We could all use more ideas for lunch. I personally used to be stuck in a “bread” rut and ended up centering my lunches around whole-wheat hamburger buns or toast every day.
Salads with all the major nutrients – healthy fats, protein, and carbs – are a more well-rounded option. You can get a good portion of your daily vegetable servings in your lunch and have a meal that satiates you, provides long-lasting energy, and fits in with your clean eating lifestyle. Plus, bringing salads to work instead of grabbing a fast food meal will help you lose weight, provided you use low-calorie dressings and watch portions.
Restaurant salads can be mountains of rich ingredients (and calories) like sugar-coated nuts and cheese. So it’s best to bring your own salad or order the dressing on the side and hold the cheese, sugared nuts, croutons, bacon bits, and processed meats.
Some of the fixings I’ve had in salads have been so good I haven’t even needed dressing. But since dressing can add a lot of flavor and moisture, learn the low-calorie, healthy options.
Even salads can be unhealthy, especially when restaurants add one-quarter to one-half cup of dressing made from saturated or damaged trans fat oils. Ask for dressing on the side and use only 1 to 2 tablespoons of the creamier, high-fat dressings. Also try these healthy options (also watching portions):
- High-quality olive oil, flaxseed oil, or sesame oil mixed with some herbs
- Vinaigrettes generally use 3 parts oil to 1 part vinegar mixed with herbs and Dijon mustard or another emulsifier (use less oil). Try pear, raspberry, balsamic, or white wine vinaigrettes.
- Low-fat Italian dressing
- Non-fat yogurt or cottage cheese with dill or another herb and Dijon mustard
- Lemon juice
Avoid fat-free dressings as they can be high in sodium and sugar. Low-fat dressings can also contain processed ingredients such as thickeners and starches, adding empty calories.
If you avoided all fat you’d be missing the benefits of lowered cholesterol and heart disease risk, better moods, and less fatigue, to name a few. The American Heart Association recommends that 25-30 percent of your diet come from fat, with 7 percent or less of your total daily calories coming from saturated fat and the rest from polyunsaturated and monounsaturated fats . So include any of these in moderation:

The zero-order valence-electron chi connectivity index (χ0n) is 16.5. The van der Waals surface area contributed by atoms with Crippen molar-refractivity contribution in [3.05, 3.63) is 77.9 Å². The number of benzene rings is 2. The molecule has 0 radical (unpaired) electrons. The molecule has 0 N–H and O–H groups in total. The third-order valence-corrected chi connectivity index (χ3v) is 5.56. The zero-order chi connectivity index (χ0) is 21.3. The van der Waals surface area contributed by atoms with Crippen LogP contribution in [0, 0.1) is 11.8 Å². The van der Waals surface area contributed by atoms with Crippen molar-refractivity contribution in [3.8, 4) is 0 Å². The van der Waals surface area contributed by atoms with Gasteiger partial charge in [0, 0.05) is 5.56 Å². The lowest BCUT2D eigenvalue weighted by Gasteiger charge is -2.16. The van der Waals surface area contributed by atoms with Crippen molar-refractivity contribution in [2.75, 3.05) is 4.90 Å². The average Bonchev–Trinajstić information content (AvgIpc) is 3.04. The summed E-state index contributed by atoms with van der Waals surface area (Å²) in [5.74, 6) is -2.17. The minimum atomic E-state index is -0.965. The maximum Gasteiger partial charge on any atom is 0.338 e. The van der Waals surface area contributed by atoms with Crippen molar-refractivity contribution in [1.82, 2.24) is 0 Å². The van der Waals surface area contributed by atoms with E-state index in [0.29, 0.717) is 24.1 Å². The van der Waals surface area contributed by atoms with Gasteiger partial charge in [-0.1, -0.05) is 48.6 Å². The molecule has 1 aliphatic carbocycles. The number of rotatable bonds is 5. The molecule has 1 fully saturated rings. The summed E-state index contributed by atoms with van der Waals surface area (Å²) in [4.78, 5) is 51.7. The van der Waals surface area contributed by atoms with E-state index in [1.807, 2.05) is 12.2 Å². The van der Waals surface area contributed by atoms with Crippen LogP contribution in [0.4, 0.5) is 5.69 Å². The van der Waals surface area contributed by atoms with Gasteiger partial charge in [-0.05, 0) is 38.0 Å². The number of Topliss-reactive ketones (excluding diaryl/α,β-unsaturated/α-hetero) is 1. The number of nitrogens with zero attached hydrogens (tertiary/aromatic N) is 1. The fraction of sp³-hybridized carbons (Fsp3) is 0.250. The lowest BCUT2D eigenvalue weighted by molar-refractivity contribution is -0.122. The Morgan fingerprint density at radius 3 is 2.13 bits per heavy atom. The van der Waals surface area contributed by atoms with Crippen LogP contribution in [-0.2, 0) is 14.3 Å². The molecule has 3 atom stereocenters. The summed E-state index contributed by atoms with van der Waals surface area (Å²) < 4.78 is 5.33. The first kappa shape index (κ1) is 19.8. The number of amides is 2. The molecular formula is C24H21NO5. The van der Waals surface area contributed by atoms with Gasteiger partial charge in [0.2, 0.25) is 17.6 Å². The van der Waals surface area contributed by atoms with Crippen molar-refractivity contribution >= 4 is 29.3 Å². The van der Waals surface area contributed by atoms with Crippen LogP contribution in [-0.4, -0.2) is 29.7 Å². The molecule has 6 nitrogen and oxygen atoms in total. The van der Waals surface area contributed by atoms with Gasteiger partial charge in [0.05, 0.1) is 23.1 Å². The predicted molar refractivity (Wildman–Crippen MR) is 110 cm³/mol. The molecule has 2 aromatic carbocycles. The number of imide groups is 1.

- Nuts and seeds
- Fatty fish such as salmon, tuna, trout, and mackerel that is broiled, grilled, or steamed
- Oils (see “Dressing”)
This is my favorite addition to salads. I love sneaking in protein wherever I can during the day to fuel my muscle-building endeavors. If salads don’t typically keep you satiated for long you’re probably not adding enough protein. And protein doesn’t have to mean just meat, either:
- Unsalted and rinsed beans and legumes, such as edamame, chick peas, black beans, kidney beans, lentils, and lima beans
- Nuts and seeds (preferably unsalted) add crunch, texture, and protein to your salad. Try chopped walnuts, pecans, or peanuts, slivered almonds, or pine nuts, and roasted sunflower, pumpkin, sesame, or flax seeds.
- Chopped boiled egg
- Grilled, baked, or steamed fish or canned, water-packed tuna
- Grilled or baked chicken or turkey breast
- Grass-fed beef
- Non-fat cottage cheese
Since you need 5 to 6 servings per day of fibrous and leafy carbs, salads are a great way to knock this out while adding fiber, nutrients, lasting energy, and satiety to your lunches. Here are some super healthy options:
- Baby spinach, romaine, watercress, red leaf, mesclun, Swiss chard, and kale
- Fresh fruit, such as apples, pears, berries, melons, or grapes
- Fresh vegetables that are nutrient powerhouses include tomatoes, broccoli, and bell peppers. But any vegetable is fair game for a salad, such as carrots, mushrooms, radishes, green peas, and snap peas.
Here are few places you can find healthy salad recipes:
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